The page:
Lions and tigers and . . . pears? Oh my!
By: Leanne Ely
Pears are a wonderful food to add to your fruit repertoire. A perfectly ripe pear is heavenly. So juicy and sweet. Yum! I enjoy pears occasionally in my daily juicing regime . . . I toss them into soups . . . I enjoy them sliced into salads . . . poached as dessert for special occasions . . . and just as they are, fresh out of the fridge, for snacking on. Pears are also very healthy for you-they are rich in vitamins C and K and have a whole bunch of health benefits that I’ll get to in a minute.
There are many varieties of pears out there, the most common being Bartlett (the yellow/green speckled ones), Bosc, Comice, Anjou and Concorde.
Whichever kind you like best, your favorite pear is a very rich source of antioxidants.
You know how you’re always told that you should eat the skin of a fruit to get the most vitamins and nutrients out of it? Well that is definitely the case with pears. Research has shown that the skin of a pear contains up to four times as many phytonutrients as the flesh. Those include anti-inflammatory flavonoids, antioxidants and anti-cancer phytonutrients. Pear skin also contains roughly half of the fruit’s dietary fiber.
This means that if you’re not buying organic pears, you should scrub that fruit clean and enjoy the skin rather than peeling it.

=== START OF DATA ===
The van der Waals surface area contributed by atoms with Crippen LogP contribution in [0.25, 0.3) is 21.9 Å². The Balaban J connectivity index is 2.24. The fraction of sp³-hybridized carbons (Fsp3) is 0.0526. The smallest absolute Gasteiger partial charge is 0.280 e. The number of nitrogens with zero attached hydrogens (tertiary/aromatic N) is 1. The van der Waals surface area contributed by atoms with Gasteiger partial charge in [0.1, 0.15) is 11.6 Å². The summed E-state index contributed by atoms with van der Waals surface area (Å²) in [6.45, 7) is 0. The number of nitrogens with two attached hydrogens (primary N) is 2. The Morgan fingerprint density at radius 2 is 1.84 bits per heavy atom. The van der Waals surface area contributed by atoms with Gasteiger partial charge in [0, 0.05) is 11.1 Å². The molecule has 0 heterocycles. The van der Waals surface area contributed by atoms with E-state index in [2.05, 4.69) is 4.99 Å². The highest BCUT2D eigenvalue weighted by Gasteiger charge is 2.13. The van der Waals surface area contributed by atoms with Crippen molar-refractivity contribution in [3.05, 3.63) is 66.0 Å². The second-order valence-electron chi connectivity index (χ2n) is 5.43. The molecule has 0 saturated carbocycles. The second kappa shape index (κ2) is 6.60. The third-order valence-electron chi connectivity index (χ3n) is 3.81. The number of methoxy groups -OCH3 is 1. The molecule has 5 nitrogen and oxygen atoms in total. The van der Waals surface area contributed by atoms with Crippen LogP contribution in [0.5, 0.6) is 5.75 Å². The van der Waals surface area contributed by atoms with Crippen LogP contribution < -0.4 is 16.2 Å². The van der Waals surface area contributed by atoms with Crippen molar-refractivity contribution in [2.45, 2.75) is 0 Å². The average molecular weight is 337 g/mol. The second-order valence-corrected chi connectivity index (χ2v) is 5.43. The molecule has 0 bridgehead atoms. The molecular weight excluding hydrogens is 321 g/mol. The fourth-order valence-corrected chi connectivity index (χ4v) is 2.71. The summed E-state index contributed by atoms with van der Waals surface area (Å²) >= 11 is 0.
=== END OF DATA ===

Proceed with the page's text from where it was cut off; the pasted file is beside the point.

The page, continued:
Pear juice is also very good for you. It’s actually considered to be a superior type of fruit juice because of the amount of nutrients it contains in comparison with other “clear” fruit juices. (Pear juice is very cloudy and most cloudy juices are more nutrient-dense than their clear counterparts.)
So, what does the nutritional information on a pear look like?
Antioxidant and anti-inflammatories. There are some very healthy acids within pears that make them extremely good for us. The red-skinned varieties (Red Bartlett, Seckel, Comice, Red Anjou and Starkrimson) contain high amounts of anthocyanins, and all pears contain carotenoids. These guys all work together to reduce our risk of many chronic diseases, including Type 2 diabetes.
Cancer prevention. Pears are powerful fighters in the battle against all cancer, but especially esophageal cancer and gastric cancer.
Digestive aid. Pears are easy on the digestive system (it has low acidity levels), which is why it’s one of the first fruits introduced to a baby’s diet.
Hypoallergenic. When people are put on a low-allergy diet plan, pears are often included on the menu because there are so few reported allergic responses to pears.
Who else feels like ordering up a fruit basket right about now?! http://www.facebook.com/savingdinner